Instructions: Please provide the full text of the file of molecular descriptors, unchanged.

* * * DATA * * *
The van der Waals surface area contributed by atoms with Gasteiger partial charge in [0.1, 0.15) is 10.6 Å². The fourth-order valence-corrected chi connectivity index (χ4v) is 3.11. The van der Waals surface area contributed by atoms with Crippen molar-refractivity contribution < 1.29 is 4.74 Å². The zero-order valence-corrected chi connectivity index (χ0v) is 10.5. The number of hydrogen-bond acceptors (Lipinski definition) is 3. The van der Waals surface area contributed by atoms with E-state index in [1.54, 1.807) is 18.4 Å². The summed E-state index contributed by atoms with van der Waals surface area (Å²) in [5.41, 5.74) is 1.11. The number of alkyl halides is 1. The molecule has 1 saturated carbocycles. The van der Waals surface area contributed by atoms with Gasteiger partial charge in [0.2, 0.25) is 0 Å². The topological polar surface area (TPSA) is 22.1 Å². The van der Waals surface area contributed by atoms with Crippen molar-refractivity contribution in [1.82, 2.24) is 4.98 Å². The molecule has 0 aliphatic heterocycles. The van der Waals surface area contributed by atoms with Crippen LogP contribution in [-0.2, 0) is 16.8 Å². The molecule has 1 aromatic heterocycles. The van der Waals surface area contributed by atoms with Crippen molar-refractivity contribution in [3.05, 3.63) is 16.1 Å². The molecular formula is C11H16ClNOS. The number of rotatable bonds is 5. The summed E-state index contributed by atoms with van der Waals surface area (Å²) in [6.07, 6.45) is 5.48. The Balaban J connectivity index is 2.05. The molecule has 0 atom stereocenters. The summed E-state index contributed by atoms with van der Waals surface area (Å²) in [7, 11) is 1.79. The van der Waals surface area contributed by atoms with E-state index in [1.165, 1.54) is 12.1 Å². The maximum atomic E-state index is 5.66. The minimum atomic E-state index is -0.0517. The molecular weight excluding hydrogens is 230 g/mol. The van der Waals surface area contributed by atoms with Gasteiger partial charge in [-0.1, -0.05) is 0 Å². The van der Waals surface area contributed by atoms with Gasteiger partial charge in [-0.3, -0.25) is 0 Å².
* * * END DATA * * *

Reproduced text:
The van der Waals surface area contributed by atoms with Gasteiger partial charge in [0.1, 0.15) is 10.6 Å². The fourth-order valence-corrected chi connectivity index (χ4v) is 3.11. The van der Waals surface area contributed by atoms with Crippen molar-refractivity contribution < 1.29 is 4.74 Å². The zero-order valence-corrected chi connectivity index (χ0v) is 10.5. The number of hydrogen-bond acceptors (Lipinski definition) is 3. The van der Waals surface area contributed by atoms with E-state index in [1.54, 1.807) is 18.4 Å². The summed E-state index contributed by atoms with van der Waals surface area (Å²) in [5.41, 5.74) is 1.11. The number of alkyl halides is 1. The molecule has 1 saturated carbocycles. The van der Waals surface area contributed by atoms with Gasteiger partial charge in [0.2, 0.25) is 0 Å². The topological polar surface area (TPSA) is 22.1 Å². The van der Waals surface area contributed by atoms with Crippen molar-refractivity contribution in [1.82, 2.24) is 4.98 Å². The molecule has 0 aliphatic heterocycles. The van der Waals surface area contributed by atoms with Crippen LogP contribution in [-0.2, 0) is 16.8 Å². The molecule has 1 aromatic heterocycles. The van der Waals surface area contributed by atoms with Crippen molar-refractivity contribution in [3.05, 3.63) is 16.1 Å². The molecular formula is C11H16ClNOS. The number of rotatable bonds is 5. The summed E-state index contributed by atoms with van der Waals surface area (Å²) in [6.07, 6.45) is 5.48. The Balaban J connectivity index is 2.05. The molecule has 0 atom stereocenters. The summed E-state index contributed by atoms with van der Waals surface area (Å²) in [7, 11) is 1.79. The van der Waals surface area contributed by atoms with E-state index in [1.165, 1.54) is 12.1 Å². The maximum atomic E-state index is 5.66. The minimum atomic E-state index is -0.0517. The molecular weight excluding hydrogens is 230 g/mol. The van der Waals surface area contributed by atoms with Gasteiger partial charge in [-0.1, -0.05) is 0 Å². The van der Waals surface area contributed by atoms with Gasteiger partial charge in [-0.3, -0.25) is 0 Å².